Home Opinion Editorials TIME FOR LASTING ESTATE TAX REPEAL
TIME FOR LASTING ESTATE TAX REPEAL
It is time that the federal government permanently repeals the estate tax for everyone. Under the tax reduction act of 2001, the House and Senate enacted a law that phased out the so-called "death" tax by 2010, but the same bill allowed the tax to reappear in 2011. The Republican-controlled House recently passed a new law that would do away with the estate tax permanently and sent the bill on to the Senate.
LAST TUESDAY, Sen. Ron Wyden, D-Ore., decided to join Sen. Gordon Smith, R-Ore., in voting in favor of the permanent elimination of this tax that has caused havoc with thousands of Oregon families. We applaud both of Oregon's senators in joining together to stop this regressive tax that has meant the end to many family-owned businesses.
Wyden was reported as saying in a recent speech that, "No one will suffer more than the employees of family-owned companies in this state that will break up, or sell out to larger corporations, in order to satisfy their estate tax obligations."
The estate tax has caused many farmers, owners of timber stands, newspaper publishers and numerous other business owners to sell out to corporations, not because they didn't want to keep the business, but they couldn't afford to keep that business and pay the taxes.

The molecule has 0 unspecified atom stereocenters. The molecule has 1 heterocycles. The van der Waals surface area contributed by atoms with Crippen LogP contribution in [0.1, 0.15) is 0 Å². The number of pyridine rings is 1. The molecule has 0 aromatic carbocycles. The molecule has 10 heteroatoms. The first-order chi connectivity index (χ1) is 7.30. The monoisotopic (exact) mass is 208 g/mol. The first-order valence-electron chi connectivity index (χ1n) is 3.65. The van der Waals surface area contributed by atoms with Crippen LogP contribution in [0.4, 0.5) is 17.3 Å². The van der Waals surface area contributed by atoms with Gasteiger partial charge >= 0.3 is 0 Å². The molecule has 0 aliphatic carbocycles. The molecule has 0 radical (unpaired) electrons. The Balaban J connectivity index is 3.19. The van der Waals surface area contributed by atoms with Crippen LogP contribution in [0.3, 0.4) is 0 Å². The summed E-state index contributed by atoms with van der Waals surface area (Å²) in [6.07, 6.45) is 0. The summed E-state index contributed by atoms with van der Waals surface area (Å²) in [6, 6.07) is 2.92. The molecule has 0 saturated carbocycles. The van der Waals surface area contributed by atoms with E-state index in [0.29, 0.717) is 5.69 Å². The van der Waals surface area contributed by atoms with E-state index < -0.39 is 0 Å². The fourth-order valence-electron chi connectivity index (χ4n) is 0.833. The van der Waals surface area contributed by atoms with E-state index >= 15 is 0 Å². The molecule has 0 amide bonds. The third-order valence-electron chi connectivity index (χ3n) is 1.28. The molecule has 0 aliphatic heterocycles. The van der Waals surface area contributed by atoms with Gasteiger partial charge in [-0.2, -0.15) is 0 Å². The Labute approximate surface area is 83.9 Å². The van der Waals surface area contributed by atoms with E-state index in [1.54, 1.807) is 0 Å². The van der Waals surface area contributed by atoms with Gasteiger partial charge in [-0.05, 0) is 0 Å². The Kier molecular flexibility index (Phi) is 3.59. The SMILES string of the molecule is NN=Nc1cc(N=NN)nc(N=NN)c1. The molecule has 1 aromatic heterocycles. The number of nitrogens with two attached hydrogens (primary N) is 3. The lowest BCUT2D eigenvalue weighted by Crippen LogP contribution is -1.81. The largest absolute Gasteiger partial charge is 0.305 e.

One of the fundamental ideas of America has been to allow entrepreneurial families to build upon the success of one generation after another. In the case of farming families, it has been next to impossible to sell the business to the next generation, which cannot afford the high interest from a bank loan, while trying to pay the operating costs with revenues that have not increased much in three decades.
LEADING SENATE Democrats have opposed repeal, saying that the proposed legislation only favors the wealthy and threatens to widen the federal budget deficit. The reality is that keeping family-owned businesses intact from generation to generation will allow for the dreams and aspirations of families to be passed down. If it is in the best interests of the family to sell the business to someone else, that option is still available.
According to Bond Starker, president of Starker Forests Inc. of Corvallis, "If the estate tax were to go away, we could put those resources and time into more productive things in terms of trying to manage our business and grow our trees."
It is refreshing to see that Oregon's two U.S. senators are willing to cross the party line when necessary to improve the quality of life for Oregonians.
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